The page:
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Does multidrug resistance (MDR) arise by activation of stable genes encoding drug efflux pumps or by mutations of genes encoding other types of transporters in bacterial pathogens?


MDR efflux pumps began causing clinical problems relatively recently, in parallel with the extensive use of antibiotics in medicine and as supplements in animal feeds. However, our analyses indicate that these MDR efflux pumps did not arise through recent mutations in genes encoding transporters that changed their substrate specificities.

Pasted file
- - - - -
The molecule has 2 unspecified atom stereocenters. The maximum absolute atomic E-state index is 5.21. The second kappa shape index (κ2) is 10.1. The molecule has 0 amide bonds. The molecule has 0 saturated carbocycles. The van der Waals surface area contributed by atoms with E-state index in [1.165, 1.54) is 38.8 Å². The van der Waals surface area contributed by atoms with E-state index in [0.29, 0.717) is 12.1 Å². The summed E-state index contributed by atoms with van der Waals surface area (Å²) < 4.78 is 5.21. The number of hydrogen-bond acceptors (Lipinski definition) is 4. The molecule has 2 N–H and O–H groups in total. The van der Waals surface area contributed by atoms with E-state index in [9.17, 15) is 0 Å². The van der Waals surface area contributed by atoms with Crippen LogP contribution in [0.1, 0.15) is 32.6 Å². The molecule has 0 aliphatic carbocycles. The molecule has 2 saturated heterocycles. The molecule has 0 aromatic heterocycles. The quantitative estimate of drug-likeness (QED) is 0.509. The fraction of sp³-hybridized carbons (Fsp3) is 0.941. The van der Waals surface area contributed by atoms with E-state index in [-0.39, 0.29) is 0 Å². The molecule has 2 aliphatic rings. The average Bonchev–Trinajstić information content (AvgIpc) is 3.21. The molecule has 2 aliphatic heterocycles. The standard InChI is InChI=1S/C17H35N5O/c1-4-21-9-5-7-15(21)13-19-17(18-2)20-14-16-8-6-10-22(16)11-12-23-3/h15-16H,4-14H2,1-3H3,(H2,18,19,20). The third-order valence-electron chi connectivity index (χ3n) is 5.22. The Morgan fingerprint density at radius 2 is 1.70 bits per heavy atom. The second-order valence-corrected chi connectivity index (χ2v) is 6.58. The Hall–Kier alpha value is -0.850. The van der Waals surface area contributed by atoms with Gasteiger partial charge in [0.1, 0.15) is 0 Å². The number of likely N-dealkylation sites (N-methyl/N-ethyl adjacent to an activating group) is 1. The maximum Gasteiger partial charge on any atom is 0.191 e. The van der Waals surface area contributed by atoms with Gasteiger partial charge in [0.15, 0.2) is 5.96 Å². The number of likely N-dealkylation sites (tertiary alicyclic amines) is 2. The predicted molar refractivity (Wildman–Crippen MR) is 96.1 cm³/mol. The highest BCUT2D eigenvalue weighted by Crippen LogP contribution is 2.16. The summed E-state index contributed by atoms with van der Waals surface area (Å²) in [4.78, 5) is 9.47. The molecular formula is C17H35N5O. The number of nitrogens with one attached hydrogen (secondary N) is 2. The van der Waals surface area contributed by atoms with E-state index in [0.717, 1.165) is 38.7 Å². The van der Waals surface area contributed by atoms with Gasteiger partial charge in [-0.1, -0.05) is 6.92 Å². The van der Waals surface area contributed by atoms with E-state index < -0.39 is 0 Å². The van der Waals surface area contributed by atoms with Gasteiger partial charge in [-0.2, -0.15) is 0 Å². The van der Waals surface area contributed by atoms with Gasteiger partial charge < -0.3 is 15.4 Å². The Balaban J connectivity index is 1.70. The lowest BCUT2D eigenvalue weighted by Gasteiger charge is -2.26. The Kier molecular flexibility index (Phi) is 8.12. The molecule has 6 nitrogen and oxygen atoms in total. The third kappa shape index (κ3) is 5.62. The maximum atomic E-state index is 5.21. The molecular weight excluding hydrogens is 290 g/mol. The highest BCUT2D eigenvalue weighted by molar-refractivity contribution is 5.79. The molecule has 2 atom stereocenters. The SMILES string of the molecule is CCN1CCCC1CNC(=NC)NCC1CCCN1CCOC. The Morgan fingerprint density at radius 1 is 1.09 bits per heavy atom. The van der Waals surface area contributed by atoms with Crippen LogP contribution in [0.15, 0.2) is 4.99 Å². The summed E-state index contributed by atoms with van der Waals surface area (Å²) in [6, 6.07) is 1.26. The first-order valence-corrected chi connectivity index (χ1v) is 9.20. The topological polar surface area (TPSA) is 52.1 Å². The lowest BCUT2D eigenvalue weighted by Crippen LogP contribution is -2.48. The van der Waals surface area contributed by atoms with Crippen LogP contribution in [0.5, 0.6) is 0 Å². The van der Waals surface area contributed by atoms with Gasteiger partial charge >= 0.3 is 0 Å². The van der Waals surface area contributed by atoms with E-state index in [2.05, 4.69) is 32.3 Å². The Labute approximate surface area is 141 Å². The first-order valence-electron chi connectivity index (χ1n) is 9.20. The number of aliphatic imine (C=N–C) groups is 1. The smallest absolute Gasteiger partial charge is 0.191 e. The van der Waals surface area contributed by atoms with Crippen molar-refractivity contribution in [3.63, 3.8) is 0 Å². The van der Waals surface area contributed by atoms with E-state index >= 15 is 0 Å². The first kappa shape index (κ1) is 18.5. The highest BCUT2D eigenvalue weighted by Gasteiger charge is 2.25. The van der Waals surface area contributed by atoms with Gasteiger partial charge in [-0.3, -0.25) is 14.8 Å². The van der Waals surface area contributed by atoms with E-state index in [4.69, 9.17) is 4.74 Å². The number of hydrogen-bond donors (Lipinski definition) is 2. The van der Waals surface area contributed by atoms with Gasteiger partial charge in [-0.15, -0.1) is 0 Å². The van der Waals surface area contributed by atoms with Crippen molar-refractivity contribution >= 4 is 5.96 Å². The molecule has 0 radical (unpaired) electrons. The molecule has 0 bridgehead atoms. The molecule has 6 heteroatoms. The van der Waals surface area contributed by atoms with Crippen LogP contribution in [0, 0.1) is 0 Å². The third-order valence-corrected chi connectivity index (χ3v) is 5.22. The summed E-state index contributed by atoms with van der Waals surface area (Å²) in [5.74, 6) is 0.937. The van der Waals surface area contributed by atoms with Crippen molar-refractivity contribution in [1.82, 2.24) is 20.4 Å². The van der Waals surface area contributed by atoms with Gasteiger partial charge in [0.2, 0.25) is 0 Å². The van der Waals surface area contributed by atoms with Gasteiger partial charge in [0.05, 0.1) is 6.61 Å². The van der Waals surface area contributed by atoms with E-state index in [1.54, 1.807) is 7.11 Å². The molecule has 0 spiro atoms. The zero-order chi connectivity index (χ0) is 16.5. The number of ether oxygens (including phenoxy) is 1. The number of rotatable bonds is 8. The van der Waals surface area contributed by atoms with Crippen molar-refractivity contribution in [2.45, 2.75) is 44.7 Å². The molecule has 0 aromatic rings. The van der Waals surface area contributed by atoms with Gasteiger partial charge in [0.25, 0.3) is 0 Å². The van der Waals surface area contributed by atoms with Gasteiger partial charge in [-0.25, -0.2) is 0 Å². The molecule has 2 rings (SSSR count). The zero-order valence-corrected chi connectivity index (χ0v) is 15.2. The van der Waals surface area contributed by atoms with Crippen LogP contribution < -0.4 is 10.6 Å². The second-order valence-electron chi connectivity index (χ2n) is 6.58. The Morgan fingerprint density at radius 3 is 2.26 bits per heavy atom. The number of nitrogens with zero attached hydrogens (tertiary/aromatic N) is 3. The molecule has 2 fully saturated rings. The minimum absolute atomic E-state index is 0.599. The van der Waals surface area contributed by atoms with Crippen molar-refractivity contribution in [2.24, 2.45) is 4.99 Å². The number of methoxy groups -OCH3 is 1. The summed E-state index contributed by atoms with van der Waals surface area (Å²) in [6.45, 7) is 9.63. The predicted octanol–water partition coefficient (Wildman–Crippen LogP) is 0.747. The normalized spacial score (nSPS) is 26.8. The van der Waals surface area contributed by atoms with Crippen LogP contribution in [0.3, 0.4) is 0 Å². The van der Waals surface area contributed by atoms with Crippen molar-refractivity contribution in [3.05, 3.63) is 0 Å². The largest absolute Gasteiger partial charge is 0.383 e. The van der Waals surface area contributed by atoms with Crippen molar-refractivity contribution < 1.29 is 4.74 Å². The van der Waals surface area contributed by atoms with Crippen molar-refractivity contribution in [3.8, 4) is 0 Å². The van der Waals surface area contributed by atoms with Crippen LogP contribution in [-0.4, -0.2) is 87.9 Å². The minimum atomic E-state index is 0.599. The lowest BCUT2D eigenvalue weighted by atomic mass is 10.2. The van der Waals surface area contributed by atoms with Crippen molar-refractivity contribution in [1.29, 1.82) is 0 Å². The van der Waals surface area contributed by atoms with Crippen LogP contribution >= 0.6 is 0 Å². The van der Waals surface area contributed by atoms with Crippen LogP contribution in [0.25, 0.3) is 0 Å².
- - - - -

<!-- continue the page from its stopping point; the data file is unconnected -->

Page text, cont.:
Instead, such MDR pumps are encoded within the genomes of virtually all microorganisms, so these genes are present and thus need only to be activated to become problematic. Moreover, lateral transfer of genes among bacteria has occurred frequently, particularly for plasmid-encoded systems, suggesting that such genes can be acquired fairly readily even if they are not initially present. Finally, although mutations that enable transporters to act on different types of substrate are rare, experiments and phylogenetic analyses indicate that simple point mutations can readily narrow or broaden a particular transporter's specificity toward a single class of compounds. These findings provide clues for developing strategies to control MDR among bacterial pathogens.

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